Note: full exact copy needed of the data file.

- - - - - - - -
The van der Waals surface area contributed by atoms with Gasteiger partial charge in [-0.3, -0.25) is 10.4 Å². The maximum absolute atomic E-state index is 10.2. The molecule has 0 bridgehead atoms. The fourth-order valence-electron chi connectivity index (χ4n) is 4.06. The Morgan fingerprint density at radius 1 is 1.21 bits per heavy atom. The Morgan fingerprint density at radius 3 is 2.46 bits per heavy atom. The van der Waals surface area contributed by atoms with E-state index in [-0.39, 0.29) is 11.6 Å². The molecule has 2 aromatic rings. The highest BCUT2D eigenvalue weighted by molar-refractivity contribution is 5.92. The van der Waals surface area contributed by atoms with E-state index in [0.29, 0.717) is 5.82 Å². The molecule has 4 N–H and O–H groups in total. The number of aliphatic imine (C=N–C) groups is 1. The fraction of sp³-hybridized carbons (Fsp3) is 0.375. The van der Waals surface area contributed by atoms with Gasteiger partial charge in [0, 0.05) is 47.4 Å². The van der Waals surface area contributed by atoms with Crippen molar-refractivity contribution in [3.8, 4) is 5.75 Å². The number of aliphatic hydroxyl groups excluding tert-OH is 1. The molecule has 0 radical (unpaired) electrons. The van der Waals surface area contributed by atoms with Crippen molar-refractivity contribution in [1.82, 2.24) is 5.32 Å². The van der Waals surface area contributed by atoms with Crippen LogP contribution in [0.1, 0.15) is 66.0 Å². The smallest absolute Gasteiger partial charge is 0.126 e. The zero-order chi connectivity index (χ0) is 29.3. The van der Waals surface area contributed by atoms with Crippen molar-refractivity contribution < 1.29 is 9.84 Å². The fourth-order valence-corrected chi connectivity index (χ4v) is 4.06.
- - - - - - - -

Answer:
The van der Waals surface area contributed by atoms with Gasteiger partial charge in [-0.3, -0.25) is 10.4 Å². The maximum absolute atomic E-state index is 10.2. The molecule has 0 bridgehead atoms. The fourth-order valence-electron chi connectivity index (χ4n) is 4.06. The Morgan fingerprint density at radius 1 is 1.21 bits per heavy atom. The Morgan fingerprint density at radius 3 is 2.46 bits per heavy atom. The van der Waals surface area contributed by atoms with E-state index in [-0.39, 0.29) is 11.6 Å². The molecule has 2 aromatic rings. The highest BCUT2D eigenvalue weighted by molar-refractivity contribution is 5.92. The van der Waals surface area contributed by atoms with E-state index in [0.29, 0.717) is 5.82 Å². The molecule has 4 N–H and O–H groups in total. The number of aliphatic imine (C=N–C) groups is 1. The fraction of sp³-hybridized carbons (Fsp3) is 0.375. The van der Waals surface area contributed by atoms with Gasteiger partial charge in [0, 0.05) is 47.4 Å². The van der Waals surface area contributed by atoms with Crippen molar-refractivity contribution in [3.8, 4) is 5.75 Å². The number of aliphatic hydroxyl groups excluding tert-OH is 1. The molecule has 0 radical (unpaired) electrons. The van der Waals surface area contributed by atoms with Crippen molar-refractivity contribution in [1.82, 2.24) is 5.32 Å². The van der Waals surface area contributed by atoms with Crippen LogP contribution in [0.1, 0.15) is 66.0 Å². The smallest absolute Gasteiger partial charge is 0.126 e. The zero-order chi connectivity index (χ0) is 29.3. The van der Waals surface area contributed by atoms with Crippen molar-refractivity contribution < 1.29 is 9.84 Å². The fourth-order valence-corrected chi connectivity index (χ4v) is 4.06.